Virus infects many campus computers

by Zachary Goldstein | 5/4/04 5:00am

A new Windows computer virus scourging the campus has incapacitated student computers, producing long lines at the Computing Services desk in Baker-Berry Library and frustrating the efforts of at least one professor attempting to teach class.

Victoria Sevastianova's Russian 13 class came to a halt Monday after a computer infected with the "Sasser virus" prevented the machine from turning on. Sevastianova's class did nothing for 10 to 15 minutes before Classroom Technology Services arrived to provide another computer, according to Lidia Barabash '05, a student in the class.

The virus has not confined itself to professors' computers, however -- many students have also complained about its effects. Most students who suspect that their computer has been infected report that after they turn on their computer, the computer automatically shuts down within a minute regardless of anything the user does.

The sudden shutdowns have caused dozens of distraught users to seek assistance at the campus computer help desk. So many students and faculty showed up on Monday afternoon that some were turned away because of sheer volume of requests.

For the students who braved the long lines, the help desk used a removal tool to get rid of the virus and then updated Windows and Norton Antivirus for the user.

Campus computing officials said most Sasser infections occurred because users' failed to properly patch their operating system or antivirus software.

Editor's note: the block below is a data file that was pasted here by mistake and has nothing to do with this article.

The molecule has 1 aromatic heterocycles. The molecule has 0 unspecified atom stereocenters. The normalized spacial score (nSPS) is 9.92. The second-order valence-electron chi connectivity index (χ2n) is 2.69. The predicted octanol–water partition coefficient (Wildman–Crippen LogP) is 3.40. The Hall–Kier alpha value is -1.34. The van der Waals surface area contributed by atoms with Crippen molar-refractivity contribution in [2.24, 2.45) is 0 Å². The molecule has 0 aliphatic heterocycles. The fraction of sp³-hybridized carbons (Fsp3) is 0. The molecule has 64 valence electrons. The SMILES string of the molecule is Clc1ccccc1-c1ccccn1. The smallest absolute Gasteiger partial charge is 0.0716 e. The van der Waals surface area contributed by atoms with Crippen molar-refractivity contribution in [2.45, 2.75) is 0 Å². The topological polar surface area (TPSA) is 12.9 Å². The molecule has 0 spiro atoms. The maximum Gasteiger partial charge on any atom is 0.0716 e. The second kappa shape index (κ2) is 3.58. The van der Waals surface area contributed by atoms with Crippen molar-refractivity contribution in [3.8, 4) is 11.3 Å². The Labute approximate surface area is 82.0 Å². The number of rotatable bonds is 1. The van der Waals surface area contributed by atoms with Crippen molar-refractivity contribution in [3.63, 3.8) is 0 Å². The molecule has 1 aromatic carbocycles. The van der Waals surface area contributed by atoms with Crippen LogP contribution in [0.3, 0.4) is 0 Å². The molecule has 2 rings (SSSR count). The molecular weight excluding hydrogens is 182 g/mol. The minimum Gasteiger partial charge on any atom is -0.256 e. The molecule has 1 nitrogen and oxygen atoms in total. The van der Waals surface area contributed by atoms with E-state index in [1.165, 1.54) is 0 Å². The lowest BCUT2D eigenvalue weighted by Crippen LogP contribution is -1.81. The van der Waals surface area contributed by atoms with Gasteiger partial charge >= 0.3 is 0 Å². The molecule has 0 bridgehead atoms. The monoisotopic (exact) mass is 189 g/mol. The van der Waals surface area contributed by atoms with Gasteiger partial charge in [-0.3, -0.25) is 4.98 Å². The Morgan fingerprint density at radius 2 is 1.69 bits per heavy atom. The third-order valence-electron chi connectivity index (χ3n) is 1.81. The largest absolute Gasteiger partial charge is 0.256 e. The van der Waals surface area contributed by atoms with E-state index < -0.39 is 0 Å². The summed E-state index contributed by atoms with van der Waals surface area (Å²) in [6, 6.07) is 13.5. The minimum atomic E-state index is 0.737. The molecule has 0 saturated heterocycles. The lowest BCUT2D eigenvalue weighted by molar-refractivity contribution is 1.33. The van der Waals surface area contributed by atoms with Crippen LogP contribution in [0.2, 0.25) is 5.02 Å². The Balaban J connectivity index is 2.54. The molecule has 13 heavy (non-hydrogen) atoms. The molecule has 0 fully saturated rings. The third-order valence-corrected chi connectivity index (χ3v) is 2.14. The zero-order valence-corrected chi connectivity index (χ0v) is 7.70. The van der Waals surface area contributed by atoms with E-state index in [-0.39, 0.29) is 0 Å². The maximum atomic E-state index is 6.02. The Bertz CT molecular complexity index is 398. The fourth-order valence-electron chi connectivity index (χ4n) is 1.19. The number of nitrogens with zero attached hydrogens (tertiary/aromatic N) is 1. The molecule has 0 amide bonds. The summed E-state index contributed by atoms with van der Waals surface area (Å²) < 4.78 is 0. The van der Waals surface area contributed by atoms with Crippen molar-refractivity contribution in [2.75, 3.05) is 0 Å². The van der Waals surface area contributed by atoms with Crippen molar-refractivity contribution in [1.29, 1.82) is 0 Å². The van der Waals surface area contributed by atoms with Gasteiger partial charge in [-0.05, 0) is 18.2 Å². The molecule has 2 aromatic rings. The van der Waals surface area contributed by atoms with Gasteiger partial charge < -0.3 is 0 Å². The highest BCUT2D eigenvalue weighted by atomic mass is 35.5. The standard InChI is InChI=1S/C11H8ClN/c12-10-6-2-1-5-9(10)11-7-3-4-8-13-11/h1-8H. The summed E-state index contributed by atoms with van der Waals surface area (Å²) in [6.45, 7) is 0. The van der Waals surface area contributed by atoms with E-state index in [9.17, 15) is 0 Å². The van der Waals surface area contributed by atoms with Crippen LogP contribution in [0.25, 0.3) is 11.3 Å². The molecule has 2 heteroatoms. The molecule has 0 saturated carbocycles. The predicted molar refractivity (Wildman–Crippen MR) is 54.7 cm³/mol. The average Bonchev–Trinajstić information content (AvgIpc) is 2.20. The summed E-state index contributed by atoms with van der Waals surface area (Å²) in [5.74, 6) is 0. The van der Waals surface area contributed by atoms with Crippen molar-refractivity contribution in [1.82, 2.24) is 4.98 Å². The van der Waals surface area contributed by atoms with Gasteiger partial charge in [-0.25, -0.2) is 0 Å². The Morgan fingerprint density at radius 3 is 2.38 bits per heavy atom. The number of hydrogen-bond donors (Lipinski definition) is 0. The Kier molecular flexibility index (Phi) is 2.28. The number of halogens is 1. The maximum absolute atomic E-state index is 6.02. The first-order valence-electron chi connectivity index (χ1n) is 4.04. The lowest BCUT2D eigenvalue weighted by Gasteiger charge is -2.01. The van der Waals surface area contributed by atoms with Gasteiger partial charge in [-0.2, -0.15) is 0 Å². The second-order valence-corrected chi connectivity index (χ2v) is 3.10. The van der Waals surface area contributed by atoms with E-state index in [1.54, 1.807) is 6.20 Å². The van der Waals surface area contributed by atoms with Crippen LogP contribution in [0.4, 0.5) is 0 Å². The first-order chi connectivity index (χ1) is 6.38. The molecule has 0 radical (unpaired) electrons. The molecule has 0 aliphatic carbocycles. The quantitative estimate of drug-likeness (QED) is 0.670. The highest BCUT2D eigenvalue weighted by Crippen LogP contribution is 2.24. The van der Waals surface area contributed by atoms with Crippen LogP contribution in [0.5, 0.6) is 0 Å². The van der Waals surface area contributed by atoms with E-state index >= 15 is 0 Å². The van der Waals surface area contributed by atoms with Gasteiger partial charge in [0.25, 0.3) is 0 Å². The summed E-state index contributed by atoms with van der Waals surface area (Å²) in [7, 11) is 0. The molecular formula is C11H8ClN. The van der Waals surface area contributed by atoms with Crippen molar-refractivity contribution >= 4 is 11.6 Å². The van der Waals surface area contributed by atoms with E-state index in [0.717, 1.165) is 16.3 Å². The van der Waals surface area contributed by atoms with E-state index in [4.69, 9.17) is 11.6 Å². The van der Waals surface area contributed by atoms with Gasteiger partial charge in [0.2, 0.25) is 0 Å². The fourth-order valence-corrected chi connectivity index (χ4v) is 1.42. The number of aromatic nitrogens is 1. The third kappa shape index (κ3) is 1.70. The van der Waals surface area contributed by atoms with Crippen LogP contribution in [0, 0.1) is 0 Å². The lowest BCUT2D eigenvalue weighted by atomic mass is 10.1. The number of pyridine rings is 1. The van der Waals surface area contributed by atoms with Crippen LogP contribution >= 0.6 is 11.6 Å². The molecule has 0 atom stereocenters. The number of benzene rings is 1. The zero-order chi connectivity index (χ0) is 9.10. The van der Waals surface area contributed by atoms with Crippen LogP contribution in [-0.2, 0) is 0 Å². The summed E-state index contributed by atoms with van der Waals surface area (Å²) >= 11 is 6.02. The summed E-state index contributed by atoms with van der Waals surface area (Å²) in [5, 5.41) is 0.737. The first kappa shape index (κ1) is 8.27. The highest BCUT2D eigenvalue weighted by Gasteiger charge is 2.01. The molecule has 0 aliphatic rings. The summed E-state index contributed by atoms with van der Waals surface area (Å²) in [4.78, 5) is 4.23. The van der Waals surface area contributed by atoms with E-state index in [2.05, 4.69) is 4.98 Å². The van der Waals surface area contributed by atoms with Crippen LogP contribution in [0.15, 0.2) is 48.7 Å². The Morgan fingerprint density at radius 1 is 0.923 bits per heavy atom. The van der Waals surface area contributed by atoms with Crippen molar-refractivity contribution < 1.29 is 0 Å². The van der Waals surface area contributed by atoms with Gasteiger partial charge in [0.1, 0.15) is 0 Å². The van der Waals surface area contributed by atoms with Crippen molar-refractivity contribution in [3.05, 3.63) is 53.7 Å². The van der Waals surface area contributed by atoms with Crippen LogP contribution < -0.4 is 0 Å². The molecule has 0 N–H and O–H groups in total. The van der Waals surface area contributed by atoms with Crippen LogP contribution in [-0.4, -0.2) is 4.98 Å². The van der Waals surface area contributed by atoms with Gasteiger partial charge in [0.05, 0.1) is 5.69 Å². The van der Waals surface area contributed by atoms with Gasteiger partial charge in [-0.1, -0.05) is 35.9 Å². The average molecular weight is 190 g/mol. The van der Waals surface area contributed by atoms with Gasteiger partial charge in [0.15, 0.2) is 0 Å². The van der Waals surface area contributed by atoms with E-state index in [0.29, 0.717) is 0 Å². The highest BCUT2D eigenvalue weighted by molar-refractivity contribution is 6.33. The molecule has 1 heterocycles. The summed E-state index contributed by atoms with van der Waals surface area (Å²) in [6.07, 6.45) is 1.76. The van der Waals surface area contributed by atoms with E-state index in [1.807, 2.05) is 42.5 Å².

"It's unfortunate, but if the Windows Updates had been set to automatic, they wouldn't have got it," Director of Telecommunications Bob Johnson said.

The virus is not restricted to the Dartmouth campus. Employees at Dell computer's help line said they are experiencing extended wait times because of the "recently released internet worm" that is causing computers to "continuously reboot."

Students who want to remove the virus on their own are instructed to start the computer in "safe" mode and follow the steps at

Computer services officials urged all students to ensure that their Norton and Windows settings are configured so that both update automatically. Instructions for setting Windows updates can be found at The help desk is also handing out instructions to help confused students.

"If only people did the Windows updates and kept Norton Antivirus up to date, we wouldn't be having this problem," said Ellen Young, the manager of Academic Consulting Services.

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